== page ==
Tuesday, August 9, 2016

Ballots not bullets . . .

For those of you who have not heard Donald Trump's statement today, here is what he said, verbatim:

"Hillary wants to abolish — essentially abolish the Second Amendment. By the way, and if she gets to pick…(CROWD BOOING) If she gets to pick her judges, nothing you can do, folks. Although the Second Amendment people, maybe there is. I don’t know. But — but I’ll tell you what. That will be a horrible day. If — if Hillary gets to put her judges — right now, we’re tied. You see what’s going on."

In a vacuum the statement can be interpreted a couple of ways. After the speech, the Trump campaign said that Trump was simply saying that the supporters of the second amendment are a power political force that could affect the outcome of the election.

The only problem with that interpretation is that it is not what Trump said. His words said that if Clinton is elected to the presidency there is nothing that can be done about her picking Supreme Court Judges, except maybe by those people who support gun rights. At that point it is too late for an election. So a legitimate interpretation is that Trump was dog-whistling a tune about bullets, not ballots.

The statement is a reckless inference that violence toward a political opponent is acceptable. It is a dangerous, and it is a disservice to good and reasonable people who support gun rights who know better. 

I do not pretend to know what was actually going on in Trump's mind when he uttered that statement in the middle of a scheduled political speech. It is important what he really meant to say. But it may be more important what a very few people heard him say.

There are many people that I respect who feel vastly different about this election than I do. That is politics in Alabama, in the USA.   But I know without a doubt that not a one of them, even in our severe disagreement,  condone violence or assassination as a means of resolving political differences.  I disagree with them strongly, and they disagree with me.  But I know we share common boundaries, common decency.

But there are a few among us who do not have those boundaries.  A very few.  But it only takes one out of a few hundred million to respond to what he or she thought Donald Trump was saying. It only takes one that thought Trump was saying it was somehow acceptable to choose deadly force to defeat a political enemy.  It only takes one twisted soul to inflict unthinkable tragedy. We should know that already.

I believe that anyone who interprets Trump's statement as knowingly saying, or hinting, that deadly force is an option to stop Hillary Clinton, will find that statement to be disqualifying as a candidate for the presidency.  

I expect that others will choose once again to give Trump a pass, and say that he did not mean to endorse violence toward Clinton as a solution.

But Trump wants to be President of the United States. Recklessly worded statements, even if innocent in his own mind, uttered about the weighty matters which he must address publicly every day as President, from tensions at home to relationships around the world, will not be met with the charity offered by loyal campaign supporters.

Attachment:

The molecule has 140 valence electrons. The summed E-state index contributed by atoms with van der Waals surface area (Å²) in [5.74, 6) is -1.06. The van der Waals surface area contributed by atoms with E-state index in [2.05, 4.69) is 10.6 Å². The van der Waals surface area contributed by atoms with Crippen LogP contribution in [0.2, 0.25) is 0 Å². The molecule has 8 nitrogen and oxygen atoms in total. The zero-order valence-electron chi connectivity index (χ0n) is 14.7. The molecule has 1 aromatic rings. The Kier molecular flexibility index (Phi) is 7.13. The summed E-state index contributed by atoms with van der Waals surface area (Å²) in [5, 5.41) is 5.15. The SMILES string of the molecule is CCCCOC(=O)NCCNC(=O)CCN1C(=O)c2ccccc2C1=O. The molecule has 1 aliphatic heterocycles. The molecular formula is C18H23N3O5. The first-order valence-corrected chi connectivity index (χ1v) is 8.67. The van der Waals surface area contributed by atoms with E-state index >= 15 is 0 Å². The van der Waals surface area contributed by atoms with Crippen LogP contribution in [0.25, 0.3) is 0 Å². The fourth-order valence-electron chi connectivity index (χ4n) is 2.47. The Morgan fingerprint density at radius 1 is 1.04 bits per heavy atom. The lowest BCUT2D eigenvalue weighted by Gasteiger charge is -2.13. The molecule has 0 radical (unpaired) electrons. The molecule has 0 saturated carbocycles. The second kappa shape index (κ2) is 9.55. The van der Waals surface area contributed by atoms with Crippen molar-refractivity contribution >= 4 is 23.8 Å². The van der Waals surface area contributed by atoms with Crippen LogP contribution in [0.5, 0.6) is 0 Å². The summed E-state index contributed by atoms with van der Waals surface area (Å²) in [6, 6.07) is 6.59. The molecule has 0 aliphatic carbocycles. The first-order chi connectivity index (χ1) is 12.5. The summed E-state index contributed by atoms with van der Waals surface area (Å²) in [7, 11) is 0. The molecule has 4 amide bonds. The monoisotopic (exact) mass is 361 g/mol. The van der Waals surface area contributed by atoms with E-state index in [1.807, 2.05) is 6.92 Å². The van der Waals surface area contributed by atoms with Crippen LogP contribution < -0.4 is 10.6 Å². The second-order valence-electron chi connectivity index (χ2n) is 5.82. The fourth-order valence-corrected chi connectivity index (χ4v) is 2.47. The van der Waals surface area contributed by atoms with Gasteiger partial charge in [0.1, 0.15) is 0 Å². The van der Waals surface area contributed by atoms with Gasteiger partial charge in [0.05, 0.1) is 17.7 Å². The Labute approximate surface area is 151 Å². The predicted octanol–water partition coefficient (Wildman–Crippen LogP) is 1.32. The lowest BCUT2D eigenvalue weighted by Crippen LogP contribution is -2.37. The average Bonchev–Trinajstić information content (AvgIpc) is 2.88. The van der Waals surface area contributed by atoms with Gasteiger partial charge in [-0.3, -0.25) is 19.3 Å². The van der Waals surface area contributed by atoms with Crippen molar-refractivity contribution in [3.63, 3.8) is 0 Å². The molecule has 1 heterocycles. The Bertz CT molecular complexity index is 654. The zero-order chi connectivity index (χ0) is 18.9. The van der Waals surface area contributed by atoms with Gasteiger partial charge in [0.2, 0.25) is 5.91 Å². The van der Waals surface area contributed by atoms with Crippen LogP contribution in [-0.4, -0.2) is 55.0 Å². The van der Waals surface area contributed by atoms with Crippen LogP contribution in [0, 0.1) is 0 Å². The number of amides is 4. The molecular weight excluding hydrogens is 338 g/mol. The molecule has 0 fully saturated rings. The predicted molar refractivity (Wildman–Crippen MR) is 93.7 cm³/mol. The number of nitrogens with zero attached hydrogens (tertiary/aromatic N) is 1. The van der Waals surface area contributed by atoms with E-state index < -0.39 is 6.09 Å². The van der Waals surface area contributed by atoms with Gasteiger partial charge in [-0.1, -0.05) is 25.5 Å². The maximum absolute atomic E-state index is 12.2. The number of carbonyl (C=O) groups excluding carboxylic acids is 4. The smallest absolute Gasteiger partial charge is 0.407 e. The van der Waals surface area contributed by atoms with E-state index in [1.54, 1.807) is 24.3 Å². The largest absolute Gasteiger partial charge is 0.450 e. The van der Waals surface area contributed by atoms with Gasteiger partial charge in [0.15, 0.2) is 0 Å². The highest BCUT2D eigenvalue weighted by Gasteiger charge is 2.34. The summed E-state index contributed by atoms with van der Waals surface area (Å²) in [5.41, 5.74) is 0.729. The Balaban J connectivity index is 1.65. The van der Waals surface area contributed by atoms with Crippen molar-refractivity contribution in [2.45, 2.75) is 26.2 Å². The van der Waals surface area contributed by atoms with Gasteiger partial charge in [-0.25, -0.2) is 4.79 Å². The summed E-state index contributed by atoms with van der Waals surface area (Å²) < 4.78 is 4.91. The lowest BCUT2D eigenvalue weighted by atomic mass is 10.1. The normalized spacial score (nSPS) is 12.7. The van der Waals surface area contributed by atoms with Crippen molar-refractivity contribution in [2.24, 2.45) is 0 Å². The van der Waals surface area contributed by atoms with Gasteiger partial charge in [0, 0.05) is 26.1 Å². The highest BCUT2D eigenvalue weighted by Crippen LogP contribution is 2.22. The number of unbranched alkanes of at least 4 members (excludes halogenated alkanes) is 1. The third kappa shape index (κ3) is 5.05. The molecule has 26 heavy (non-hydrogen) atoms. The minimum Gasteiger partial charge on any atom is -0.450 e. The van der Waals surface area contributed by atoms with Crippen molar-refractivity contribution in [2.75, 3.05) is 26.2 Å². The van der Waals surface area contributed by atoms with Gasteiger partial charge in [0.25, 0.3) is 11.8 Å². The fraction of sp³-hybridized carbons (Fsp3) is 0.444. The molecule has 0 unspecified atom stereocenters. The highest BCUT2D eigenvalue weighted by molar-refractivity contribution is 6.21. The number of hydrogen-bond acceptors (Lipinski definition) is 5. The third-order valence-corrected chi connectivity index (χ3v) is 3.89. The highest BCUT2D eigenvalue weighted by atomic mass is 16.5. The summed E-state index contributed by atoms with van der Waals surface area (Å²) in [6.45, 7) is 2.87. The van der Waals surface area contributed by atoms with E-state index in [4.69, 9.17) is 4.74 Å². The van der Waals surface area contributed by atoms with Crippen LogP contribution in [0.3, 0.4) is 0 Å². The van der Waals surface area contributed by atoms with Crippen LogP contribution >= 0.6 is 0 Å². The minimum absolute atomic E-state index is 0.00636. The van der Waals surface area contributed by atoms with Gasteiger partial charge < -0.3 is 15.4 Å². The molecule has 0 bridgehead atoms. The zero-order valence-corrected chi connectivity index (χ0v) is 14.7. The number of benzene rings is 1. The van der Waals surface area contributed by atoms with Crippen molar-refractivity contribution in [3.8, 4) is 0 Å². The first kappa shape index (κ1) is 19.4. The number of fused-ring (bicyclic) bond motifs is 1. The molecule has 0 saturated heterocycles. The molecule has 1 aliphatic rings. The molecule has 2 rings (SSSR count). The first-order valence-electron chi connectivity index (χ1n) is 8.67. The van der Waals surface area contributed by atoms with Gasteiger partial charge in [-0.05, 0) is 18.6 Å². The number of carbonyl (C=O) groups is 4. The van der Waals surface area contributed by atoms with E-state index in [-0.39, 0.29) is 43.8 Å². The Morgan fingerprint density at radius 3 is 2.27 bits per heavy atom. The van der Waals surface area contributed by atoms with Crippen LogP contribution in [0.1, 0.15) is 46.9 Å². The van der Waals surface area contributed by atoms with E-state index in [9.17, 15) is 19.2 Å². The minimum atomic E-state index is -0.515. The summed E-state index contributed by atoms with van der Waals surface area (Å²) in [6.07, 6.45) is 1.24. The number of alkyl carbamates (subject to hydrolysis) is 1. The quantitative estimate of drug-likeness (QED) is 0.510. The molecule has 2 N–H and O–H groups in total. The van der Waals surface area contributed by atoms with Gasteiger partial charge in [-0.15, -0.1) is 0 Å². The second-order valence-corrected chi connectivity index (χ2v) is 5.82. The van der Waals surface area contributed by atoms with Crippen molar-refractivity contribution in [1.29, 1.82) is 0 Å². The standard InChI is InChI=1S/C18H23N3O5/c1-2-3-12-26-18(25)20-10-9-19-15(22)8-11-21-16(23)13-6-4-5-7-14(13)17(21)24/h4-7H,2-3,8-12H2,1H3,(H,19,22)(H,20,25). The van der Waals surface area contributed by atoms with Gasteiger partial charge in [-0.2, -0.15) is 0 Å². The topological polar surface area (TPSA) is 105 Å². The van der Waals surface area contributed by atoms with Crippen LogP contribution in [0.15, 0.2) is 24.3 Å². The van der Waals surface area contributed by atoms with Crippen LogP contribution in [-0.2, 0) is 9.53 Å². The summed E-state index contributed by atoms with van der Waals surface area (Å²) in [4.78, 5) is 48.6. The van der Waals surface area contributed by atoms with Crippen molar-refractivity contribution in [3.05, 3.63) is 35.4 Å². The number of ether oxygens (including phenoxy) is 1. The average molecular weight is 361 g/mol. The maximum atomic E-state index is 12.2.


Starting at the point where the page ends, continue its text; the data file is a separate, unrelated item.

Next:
And even worse, there will be some who take the reckless statements as authorization to act on the words they thought they heard.  They will hear that it is okay to shoot and kill. They will hear that it is okay to shoot and kill a political opponent, a member of the other religion,  nationality, race, ethnicity, even sexual orientation.

Or, the careless words may give authorization to others in other parts of the world to kill citizens of the country whose leader so recklessly spoke them.

Words are important.  Cute turns of phrase which allow the candidate to deny the destructive implications of his statements and brush them off with a chuckle may be expected in Junior High SGA races.  But not in a campaign to be President of the United States.

At this time last year, July, 2015, the United States was on track to set a new modern record for the fewest number of law enforcement officers killed by gunfire.  While one officer killed is too many, the number of 18 deaths nationally as of mid-July was a low mark in a continuing downward trend during this decade, despite the growing number of police officers. The national yearly loss had fallen to the low forties in previous years. (2013 was actually the lowest in modern history) But the second half of 2015 was disappointing, and by the end of the year the number of police deaths by gunfire was back up to the low forties, making the last half of 2015 a horrible six months.  While it looks like those sad losses will remain in the forties in 2016, the decade long trend of the numbers going down have seemed to have been interrupted.

It would be intellectually wrong to suggest that Donald Trump is responsible for this increase in violence against the police.  It is just as intellectually wrong to deny that the reckless rhetoric of his campaign which began in late June, 2015, has not fanned the flames of violence, not just among a few of his supporters, but of also among a few of those who feel the threat of his rhetoric is directed toward them.

There are other choices.

It's time to choose one.
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